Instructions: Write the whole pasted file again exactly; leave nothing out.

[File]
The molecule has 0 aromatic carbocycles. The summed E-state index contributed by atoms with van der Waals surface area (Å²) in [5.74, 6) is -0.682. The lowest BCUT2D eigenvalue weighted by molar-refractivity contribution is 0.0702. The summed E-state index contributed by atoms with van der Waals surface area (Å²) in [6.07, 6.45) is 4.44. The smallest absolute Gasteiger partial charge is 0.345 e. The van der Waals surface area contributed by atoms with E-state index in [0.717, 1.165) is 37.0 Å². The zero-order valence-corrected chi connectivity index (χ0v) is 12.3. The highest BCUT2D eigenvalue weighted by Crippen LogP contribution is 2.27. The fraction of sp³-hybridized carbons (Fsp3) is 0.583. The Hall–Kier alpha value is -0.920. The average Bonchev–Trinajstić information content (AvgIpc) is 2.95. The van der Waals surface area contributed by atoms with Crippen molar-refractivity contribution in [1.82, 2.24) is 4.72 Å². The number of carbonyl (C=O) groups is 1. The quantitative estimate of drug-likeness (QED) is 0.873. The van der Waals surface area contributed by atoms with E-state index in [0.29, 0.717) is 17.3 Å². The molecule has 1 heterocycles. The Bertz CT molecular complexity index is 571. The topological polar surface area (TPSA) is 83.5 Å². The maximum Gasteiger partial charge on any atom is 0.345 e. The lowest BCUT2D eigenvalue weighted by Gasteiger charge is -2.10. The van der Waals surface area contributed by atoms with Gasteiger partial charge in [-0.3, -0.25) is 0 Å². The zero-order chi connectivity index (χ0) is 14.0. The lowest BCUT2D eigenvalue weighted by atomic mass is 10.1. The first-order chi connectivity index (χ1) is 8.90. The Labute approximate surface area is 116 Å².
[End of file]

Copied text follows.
The molecule has 0 aromatic carbocycles. The summed E-state index contributed by atoms with van der Waals surface area (Å²) in [5.74, 6) is -0.682. The lowest BCUT2D eigenvalue weighted by molar-refractivity contribution is 0.0702. The summed E-state index contributed by atoms with van der Waals surface area (Å²) in [6.07, 6.45) is 4.44. The smallest absolute Gasteiger partial charge is 0.345 e. The van der Waals surface area contributed by atoms with E-state index in [0.717, 1.165) is 37.0 Å². The zero-order valence-corrected chi connectivity index (χ0v) is 12.3. The highest BCUT2D eigenvalue weighted by Crippen LogP contribution is 2.27. The fraction of sp³-hybridized carbons (Fsp3) is 0.583. The Hall–Kier alpha value is -0.920. The average Bonchev–Trinajstić information content (AvgIpc) is 2.95. The van der Waals surface area contributed by atoms with Crippen molar-refractivity contribution in [1.82, 2.24) is 4.72 Å². The number of carbonyl (C=O) groups is 1. The quantitative estimate of drug-likeness (QED) is 0.873. The van der Waals surface area contributed by atoms with E-state index in [0.29, 0.717) is 17.3 Å². The molecule has 1 heterocycles. The Bertz CT molecular complexity index is 571. The topological polar surface area (TPSA) is 83.5 Å². The maximum Gasteiger partial charge on any atom is 0.345 e. The lowest BCUT2D eigenvalue weighted by Gasteiger charge is -2.10. The van der Waals surface area contributed by atoms with Gasteiger partial charge in [-0.3, -0.25) is 0 Å². The zero-order chi connectivity index (χ0) is 14.0. The lowest BCUT2D eigenvalue weighted by atomic mass is 10.1. The first-order chi connectivity index (χ1) is 8.90. The Labute approximate surface area is 116 Å².